Friday, August 3, 2012

Apples That Don't Bruise? ...

Dear watchers of the night,

Farmers and consumers alike are concerned about the latest GMO controversy - genetically modified apples that do not brown or bruise when cut or damaged.

Farmers are concerned because the pollen can contaminate their orchards, and put their fruit at risk.

I am concerned because we still don't know the long-term effects of all genetically modified foods.

Hybrid foods, or plants that have been cultivated for generations for the strongest, best variety, and blended with other plants (durum and kamut wheat, for example, are relatively modern grains cultivated from two different grasses merged), have been around for generations - as long as we've had agriculture.  While they are not always nutritionally optimal - the un-hybridized ancient einkorn may be preferable to the modern hybrid durum wheat - they are still generally considered "natural" in the sense that DNA has not been tinkered with.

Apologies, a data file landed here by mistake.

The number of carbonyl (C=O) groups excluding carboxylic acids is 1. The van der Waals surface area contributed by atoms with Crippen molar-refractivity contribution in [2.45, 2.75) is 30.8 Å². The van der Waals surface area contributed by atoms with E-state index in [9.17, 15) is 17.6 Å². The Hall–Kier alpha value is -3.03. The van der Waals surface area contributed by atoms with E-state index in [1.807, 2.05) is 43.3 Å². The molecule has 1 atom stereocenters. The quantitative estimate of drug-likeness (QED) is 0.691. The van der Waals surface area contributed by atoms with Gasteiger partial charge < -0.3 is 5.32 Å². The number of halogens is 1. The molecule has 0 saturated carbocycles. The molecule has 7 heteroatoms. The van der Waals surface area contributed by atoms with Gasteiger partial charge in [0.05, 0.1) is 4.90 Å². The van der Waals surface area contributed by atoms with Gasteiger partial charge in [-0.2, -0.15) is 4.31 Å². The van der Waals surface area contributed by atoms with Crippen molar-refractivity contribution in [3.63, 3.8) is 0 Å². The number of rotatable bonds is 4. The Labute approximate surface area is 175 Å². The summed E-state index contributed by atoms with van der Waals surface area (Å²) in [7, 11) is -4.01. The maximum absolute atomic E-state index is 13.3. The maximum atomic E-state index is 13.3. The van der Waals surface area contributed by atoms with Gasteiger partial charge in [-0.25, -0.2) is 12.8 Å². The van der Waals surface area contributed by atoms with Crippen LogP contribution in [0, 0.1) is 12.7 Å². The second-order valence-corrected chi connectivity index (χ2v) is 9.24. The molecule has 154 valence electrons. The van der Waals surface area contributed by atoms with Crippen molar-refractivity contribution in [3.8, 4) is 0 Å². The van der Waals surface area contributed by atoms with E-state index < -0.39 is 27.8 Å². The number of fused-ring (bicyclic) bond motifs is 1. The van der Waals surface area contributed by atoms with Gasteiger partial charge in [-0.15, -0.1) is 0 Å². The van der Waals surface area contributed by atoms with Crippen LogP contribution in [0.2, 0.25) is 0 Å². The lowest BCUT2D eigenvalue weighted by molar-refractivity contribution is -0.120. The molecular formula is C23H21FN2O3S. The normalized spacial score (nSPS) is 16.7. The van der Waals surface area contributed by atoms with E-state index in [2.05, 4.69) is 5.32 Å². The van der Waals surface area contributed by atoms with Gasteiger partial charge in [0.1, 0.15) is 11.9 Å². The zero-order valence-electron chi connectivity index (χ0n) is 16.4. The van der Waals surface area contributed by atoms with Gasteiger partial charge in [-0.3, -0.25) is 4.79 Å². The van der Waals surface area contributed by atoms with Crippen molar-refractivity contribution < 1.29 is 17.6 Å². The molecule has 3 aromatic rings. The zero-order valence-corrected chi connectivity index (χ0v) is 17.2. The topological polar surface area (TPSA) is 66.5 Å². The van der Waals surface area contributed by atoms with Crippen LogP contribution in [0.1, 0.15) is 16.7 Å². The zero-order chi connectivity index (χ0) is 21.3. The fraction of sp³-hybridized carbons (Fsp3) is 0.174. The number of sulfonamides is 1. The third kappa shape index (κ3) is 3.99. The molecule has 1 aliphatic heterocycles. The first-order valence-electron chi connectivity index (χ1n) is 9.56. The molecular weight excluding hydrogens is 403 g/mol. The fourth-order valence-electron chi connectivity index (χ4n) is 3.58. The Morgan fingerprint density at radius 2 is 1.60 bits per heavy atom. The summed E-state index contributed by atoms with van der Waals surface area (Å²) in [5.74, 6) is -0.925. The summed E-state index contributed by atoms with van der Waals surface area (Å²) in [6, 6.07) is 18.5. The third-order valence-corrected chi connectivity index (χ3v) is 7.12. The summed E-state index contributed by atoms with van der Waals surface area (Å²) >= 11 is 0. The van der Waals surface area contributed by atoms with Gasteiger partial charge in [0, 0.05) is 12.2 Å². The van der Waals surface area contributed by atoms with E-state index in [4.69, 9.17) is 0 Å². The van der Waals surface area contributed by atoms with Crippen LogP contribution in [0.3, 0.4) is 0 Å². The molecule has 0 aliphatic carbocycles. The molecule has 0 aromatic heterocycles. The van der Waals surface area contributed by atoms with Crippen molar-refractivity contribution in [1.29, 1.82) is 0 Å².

Genetically modified food is different, and can have features not native to its species introduced - they can incubate pharmaceuticals, be resistant to certain pests or chemicals, extend shelf life, grow larger than normal ... And the controversy over whether this is potentially dangerous or not rages on.

I am of the opinion that the more we tinker with the good Lord's perfect creation, the more we run the risk of getting in over our heads and messing with processes we still know very little about!

Testing for new genes is usually minimal, done by the company that would benefit from the success of the product, and risks are not thoroughly assessed.  What about the damage to neighboring farms?  The food-chain and eco-system?  Bees, squirrels, bugs, groundwater ...  There is much to be considered.

"Kirk Azevedo, former Monsanto employee turned whistleblower warns:

'I saw what was really the fraud associated with genetic engineering.  My impression, and I think most people's impression with genetically engineered foods and crops and other things, is that it's just like putting one gene in there and that one gene is expressed ... But in reality, the process of genetic engineering changes the cell in such a way that it's unknown what the effects are going to be.'"  (As quoted by The Healthy Home Economist blog)

If you feel similarly, I encourage you to fill out this online form and tell the USDA to keep apples natural here!

Concerned citizen,

Mrs H



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